In the world of personality assessment, psychologist Aubrey Immelman of the College of St. Benedict has been researching and rating candidates for decades. Drawing on the work of Theodore Millon, Immelman and his group have developed a personality metric that uses open sources and empirical ratings to assess, at a distance, the personality of major presidential candidates, "as publicly perceived."

Immelman's assessment tool is not perfect. It relies on trained undergraduates, not seasoned clinicians, to select open sources and to conduct ratings. Its interrater reliability has not been well studied. When Immelman views Harris, let us note that a white man is assessing a woman of mixed heritage, seldom an ideal situation. And there is a still unresolved controversy about the ethics of comment from a distance.

But Immelman's experience and systematic approach allow him to compare political personalities and try to predict their performance in office. And he has successfully predicted the winner of each presidential election since 1996. At the very least, his work is careful, evidence-based, and thought-provoking.

How does Harris look to Immelman?

In her empirical ratings, Harris scored highly on the traits of "dominant," "narcissistic/confident," and "outgoing." This assertive and charismatic pattern, Immelman predicted last year, made Harris, with Biden, one of the top two most electable candidates then running in the Democratic primary. (Outgoing, dominant candidates often do better than conscientious/dutiful ones, who may have trouble "reading" others and are less happy while working the room.)

As Biden's ratings show, he too is outgoing. But he emerges as more of an accommodator or conciliator than Harris. How would the two get along in office?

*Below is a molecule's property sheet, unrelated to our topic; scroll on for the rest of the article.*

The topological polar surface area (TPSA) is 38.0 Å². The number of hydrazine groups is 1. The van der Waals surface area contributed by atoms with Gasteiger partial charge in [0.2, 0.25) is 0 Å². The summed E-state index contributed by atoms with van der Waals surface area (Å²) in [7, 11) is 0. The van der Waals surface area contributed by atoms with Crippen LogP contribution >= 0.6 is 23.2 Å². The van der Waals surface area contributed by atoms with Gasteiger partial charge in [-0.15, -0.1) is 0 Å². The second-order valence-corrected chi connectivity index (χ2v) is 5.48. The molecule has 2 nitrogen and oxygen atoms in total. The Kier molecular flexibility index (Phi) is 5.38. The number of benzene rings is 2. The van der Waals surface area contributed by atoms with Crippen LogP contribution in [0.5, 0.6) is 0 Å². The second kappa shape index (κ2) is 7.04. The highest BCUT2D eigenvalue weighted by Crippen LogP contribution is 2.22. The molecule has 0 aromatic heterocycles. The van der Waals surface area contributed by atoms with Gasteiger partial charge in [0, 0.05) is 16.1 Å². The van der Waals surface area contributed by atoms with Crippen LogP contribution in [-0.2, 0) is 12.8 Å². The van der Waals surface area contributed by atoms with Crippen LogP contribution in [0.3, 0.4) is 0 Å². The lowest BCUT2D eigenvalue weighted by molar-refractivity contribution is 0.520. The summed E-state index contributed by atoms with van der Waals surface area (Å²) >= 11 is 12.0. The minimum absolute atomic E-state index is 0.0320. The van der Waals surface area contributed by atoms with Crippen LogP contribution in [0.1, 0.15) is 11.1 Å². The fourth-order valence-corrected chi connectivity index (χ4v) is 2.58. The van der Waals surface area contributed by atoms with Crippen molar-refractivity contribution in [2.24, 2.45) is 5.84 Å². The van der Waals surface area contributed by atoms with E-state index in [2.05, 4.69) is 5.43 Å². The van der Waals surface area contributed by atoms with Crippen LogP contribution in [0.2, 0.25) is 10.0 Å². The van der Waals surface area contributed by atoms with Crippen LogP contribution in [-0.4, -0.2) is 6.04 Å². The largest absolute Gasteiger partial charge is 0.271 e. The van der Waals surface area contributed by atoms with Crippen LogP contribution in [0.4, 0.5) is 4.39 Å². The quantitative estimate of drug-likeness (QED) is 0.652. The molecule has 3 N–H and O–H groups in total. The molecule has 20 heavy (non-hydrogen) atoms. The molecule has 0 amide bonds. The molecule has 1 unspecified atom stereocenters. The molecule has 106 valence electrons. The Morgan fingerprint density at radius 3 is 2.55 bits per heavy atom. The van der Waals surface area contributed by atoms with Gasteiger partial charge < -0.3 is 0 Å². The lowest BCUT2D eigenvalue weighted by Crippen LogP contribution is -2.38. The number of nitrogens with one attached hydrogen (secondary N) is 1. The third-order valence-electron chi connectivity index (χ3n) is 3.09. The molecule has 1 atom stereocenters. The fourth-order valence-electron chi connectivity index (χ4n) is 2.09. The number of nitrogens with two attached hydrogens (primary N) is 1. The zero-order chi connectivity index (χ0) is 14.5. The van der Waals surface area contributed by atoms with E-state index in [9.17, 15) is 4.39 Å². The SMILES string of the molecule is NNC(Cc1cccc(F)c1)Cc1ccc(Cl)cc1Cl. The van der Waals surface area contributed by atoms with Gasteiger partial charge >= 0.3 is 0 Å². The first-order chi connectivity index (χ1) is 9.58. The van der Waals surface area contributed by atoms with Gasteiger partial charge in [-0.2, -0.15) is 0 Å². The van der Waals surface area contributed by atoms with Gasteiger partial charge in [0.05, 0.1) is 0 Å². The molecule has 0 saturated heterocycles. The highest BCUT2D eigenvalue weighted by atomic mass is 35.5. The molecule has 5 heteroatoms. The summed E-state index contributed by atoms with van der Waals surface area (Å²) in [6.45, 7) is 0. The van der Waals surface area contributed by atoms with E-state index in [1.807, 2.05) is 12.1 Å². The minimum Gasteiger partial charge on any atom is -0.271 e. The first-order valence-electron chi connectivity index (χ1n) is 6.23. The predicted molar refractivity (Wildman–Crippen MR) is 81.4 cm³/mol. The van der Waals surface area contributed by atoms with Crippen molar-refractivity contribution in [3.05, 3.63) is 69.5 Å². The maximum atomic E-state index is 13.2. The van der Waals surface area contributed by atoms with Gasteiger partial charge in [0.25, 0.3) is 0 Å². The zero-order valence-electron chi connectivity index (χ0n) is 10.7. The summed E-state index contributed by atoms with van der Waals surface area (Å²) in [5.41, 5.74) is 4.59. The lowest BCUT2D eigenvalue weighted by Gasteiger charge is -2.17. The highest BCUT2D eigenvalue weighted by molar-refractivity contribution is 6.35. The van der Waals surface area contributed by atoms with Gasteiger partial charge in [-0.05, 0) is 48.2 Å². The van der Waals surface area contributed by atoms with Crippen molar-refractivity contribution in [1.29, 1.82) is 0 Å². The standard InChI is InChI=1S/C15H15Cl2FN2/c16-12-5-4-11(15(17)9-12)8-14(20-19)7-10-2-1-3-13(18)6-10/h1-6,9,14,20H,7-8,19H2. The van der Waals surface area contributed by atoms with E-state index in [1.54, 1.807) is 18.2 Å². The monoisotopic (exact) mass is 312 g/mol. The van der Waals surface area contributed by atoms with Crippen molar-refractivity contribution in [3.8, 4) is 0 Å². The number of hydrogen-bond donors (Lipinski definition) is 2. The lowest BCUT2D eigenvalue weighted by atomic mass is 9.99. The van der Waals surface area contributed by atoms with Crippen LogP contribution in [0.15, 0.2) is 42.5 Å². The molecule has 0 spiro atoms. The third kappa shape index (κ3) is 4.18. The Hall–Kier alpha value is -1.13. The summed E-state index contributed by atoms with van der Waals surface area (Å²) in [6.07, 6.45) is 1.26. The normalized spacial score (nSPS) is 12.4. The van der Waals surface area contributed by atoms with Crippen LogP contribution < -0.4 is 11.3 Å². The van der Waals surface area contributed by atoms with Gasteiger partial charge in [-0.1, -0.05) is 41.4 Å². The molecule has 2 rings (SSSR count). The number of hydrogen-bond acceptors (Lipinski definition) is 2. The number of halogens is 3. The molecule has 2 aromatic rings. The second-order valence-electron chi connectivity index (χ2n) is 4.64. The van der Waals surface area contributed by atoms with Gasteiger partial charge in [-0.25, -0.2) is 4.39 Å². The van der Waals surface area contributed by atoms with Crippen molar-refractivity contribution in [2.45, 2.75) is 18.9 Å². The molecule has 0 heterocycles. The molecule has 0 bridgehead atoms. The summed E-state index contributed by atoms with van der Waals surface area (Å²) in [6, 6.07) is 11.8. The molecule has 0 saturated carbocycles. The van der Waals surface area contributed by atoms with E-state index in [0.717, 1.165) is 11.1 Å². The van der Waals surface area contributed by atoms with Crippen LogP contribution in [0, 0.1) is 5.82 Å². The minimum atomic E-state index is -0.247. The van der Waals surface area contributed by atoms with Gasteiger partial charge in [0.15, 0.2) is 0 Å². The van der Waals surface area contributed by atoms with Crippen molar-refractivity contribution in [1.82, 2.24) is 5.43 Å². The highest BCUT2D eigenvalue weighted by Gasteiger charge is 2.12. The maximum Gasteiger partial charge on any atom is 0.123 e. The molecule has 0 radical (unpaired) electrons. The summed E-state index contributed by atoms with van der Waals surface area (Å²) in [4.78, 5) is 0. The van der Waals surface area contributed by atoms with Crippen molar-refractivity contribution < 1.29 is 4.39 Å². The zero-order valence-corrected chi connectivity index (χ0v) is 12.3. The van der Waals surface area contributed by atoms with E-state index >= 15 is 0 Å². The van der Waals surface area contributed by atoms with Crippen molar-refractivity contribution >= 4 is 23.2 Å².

In a recent e-mail interview, Immelman told me that if Harris is elected as vice president, Harris might well outshine Biden. More ambitious than he is, Harris "may play a prominent role" in any Biden administration. Indeed, Immelman ventures to suggest that the "cooperative and loyal" Biden is better suited to being vice president than president.

What about the upcoming vice presidential debate between Harris and Mike Pence? Immelman cautions that he had less information to work with in assessing Pence. But the vice president's ratings show high scores on conscientiousness.

Pence’s major asset in the debate, Immelman predicts, "will be his attention to detail" in articulating and supporting Trump's positions.

A conscientious style may be helpful in office, Immelman said, especially in the executive branch. But it is not so helpful in campaigning. A conscientious personality can come across as rigid, preachy, and even boring—a potential hazard for the vice president on October 5.

"I think Harris will have the edge," Immelman told me. In his view, Harris's gregarious personality, confidence, and dominance are likely to throw the cautious Pence off guard. This will be especially true if the debate is "free-wheeling" and "less structured" in format.